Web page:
Students raise more than $25,000 for 5-year-old with cancer
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Students raise more than $25,000 for 5-year-old with cancer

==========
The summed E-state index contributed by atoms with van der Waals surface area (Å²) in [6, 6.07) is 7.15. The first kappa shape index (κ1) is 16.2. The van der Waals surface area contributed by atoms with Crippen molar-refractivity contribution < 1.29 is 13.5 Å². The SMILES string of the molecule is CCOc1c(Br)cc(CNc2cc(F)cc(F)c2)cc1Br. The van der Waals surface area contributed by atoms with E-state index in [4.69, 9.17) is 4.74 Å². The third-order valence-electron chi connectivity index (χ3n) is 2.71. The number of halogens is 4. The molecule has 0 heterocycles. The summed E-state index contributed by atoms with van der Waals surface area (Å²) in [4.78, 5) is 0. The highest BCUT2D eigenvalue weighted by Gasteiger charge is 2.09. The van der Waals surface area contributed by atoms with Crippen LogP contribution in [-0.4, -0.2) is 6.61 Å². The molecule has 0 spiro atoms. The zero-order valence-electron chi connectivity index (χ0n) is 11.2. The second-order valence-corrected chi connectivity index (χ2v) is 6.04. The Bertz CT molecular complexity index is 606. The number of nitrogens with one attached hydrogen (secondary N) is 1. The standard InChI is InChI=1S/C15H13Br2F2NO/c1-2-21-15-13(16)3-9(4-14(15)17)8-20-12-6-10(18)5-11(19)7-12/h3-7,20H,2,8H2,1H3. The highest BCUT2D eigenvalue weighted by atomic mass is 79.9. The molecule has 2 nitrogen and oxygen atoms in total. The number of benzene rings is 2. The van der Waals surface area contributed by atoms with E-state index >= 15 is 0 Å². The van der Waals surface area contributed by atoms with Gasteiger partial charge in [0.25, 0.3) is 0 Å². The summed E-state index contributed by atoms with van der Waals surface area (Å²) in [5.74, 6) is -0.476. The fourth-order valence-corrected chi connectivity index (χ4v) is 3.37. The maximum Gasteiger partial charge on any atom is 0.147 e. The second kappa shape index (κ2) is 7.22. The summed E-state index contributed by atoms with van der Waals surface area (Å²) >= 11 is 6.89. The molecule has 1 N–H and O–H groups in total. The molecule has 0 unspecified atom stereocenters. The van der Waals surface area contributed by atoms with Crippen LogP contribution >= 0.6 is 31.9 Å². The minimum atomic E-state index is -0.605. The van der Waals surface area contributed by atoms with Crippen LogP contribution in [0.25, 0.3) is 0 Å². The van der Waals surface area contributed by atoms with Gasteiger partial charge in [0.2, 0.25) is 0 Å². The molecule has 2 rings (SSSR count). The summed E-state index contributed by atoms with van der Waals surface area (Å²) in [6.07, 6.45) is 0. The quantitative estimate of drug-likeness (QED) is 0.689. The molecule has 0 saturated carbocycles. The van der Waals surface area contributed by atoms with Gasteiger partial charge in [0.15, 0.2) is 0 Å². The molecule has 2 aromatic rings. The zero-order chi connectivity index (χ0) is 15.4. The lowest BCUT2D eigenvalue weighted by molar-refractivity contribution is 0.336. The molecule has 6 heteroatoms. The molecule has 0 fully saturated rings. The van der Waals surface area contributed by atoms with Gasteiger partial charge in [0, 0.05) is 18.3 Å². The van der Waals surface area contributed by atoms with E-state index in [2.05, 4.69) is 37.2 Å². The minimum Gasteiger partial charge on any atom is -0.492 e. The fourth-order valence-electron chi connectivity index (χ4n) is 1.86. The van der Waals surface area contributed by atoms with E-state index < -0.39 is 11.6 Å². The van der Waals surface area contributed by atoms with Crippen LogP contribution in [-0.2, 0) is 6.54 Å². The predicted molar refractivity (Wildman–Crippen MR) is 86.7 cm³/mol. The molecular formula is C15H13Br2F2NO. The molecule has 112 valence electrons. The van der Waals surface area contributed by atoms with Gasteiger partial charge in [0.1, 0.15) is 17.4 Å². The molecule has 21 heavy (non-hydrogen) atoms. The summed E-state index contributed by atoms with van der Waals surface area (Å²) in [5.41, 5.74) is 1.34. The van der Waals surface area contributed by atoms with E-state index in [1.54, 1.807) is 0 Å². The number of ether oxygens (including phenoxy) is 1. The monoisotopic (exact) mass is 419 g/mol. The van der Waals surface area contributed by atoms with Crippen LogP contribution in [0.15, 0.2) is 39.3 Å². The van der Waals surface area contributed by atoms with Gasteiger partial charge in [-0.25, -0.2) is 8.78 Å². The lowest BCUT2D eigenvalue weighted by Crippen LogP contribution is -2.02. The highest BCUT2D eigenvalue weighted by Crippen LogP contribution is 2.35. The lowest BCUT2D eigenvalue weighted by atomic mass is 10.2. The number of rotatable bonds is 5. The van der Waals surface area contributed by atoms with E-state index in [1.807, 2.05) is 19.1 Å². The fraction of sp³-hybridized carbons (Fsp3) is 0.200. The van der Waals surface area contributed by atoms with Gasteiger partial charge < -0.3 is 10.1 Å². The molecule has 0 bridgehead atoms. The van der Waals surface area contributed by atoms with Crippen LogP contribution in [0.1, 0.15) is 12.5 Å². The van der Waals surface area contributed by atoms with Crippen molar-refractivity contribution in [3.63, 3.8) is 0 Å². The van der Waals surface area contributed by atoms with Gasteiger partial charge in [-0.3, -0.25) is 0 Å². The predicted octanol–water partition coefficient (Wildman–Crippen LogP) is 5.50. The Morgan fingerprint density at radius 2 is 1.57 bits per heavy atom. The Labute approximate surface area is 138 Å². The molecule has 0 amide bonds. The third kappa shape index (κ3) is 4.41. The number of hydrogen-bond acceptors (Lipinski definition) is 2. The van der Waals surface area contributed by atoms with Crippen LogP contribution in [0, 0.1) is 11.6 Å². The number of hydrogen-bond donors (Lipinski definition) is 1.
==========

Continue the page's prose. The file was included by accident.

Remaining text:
“Rubi has always had the most infectious smile, the most beautiful laugh, walks into a room and knows how to light it up, and is just a remarkable young little girl,” Sally Melendez, Rubi’s mother, said.Like any mother, Melendez beams with pride and joy when talking about her little girl. But unlike most parents, she’s been through an experience that gives her a profound appreciation for getting to brag about her daughter.”It’s been rough, it’s been hard,” Sally Melendez said.Back in August, Rubi’s mom noticed swelling in Rubi’s face and labored breathing. They rushed her to the ER at Kaiser Santa Clara.”When the CT scan was performed and we were waiting, the moment we saw two doctors walk up to her room, we knew it wasn’t going to be good,” she said.Rubi was diagnosed with cancer — stage 3 T-cell lymphoblastic lymphoma — two days before her 5th birthday.”We ended up at Stanford with a 13-by-11 cm mass that was covering her heart, lungs, and airway. From that point on, we knew we were going to have an extremely hard, uphill battle in fighting this disease,” Melendez said,Melendez, reflecting on that day. Diagnosis day. The day she calls Day Zero.”When I go back in my mind I have to remember not the tragedy of the news but Rubi’s excitement of going on an ambulance. Rubi giggles, getting strapped in because she gets to ride on a really cool vehicle that she’s never been on. Giggling with her nurse because she happens to have the same name as our dog,” Melendez said.A child’s perspective, truly living in the moment, brightening even the darkest of times.”We have had to tackle many hard things together and have learned how to cope with hard things we need to do and how to shift our mindset from scared or fear into strength, bravery, and positivity,” she said.She asked Rubi, “What do we tell scared?””Move over,” Rubi said.”Move over because who do we need to bring in?” she asked.”Brave,” Rubi said.That bravery is what’s carried Rubi through her treatment over the last nine months. Rubi has been an inpatient at Lucile Packard Children’s Hospital at Stanford, receiving an intensive form of chemotherapy treatment.She has one more 21-day treatment cycle, and then she will finally be able to come home and join her mom, dad, and big sister Georgi.”The road ahead is beautiful, it’s incredible. We were given the diagnosis of remission just a couple months ago. Now, going into our maintenance phase of chemotherapy, once a month. She will still have another year and a half left of chemo, but our road is incredible,” Melendez said.A beautiful journey ahead, with many valuable lessons learned along the way. Arguably, the biggest is gratitude.”We wake up with gratitude for the beautiful things that are happening around us, and for us, and to us. I have always looked for the positivity in things, but this has even more so exacerbated that gratitude every day and thankfulness for waking up every day and breathing every day and being able to enjoy life every day,” Melendez said.Each year, students from Hollister High School choose a Baler Beneficiary and fundraise for the chosen recipient. Students say they have already surpassed their goal of raising $25,000 for the Melendez family.They say they are thrilled to select Rubi as this year’s beneficiary.”There’s a long process that we go through to select our beneficiary. Google forms get sent out to teachers, they nominate people and then we dedicate a whole class period to selecting our beneficiary,” ASB President Jada Dickens said.”Knowing that we get to give her this big check at the end of the year just brings us so much joy. As we come together we can do so much as a community as a whole,” Zara Hassan, ASB community affairs officer, said.If you’d like to help Rubi and her family, here’s a link: https://raceroster.com/events/2024/85588/run-for-rubi/fundraising-organization/54103#event-description.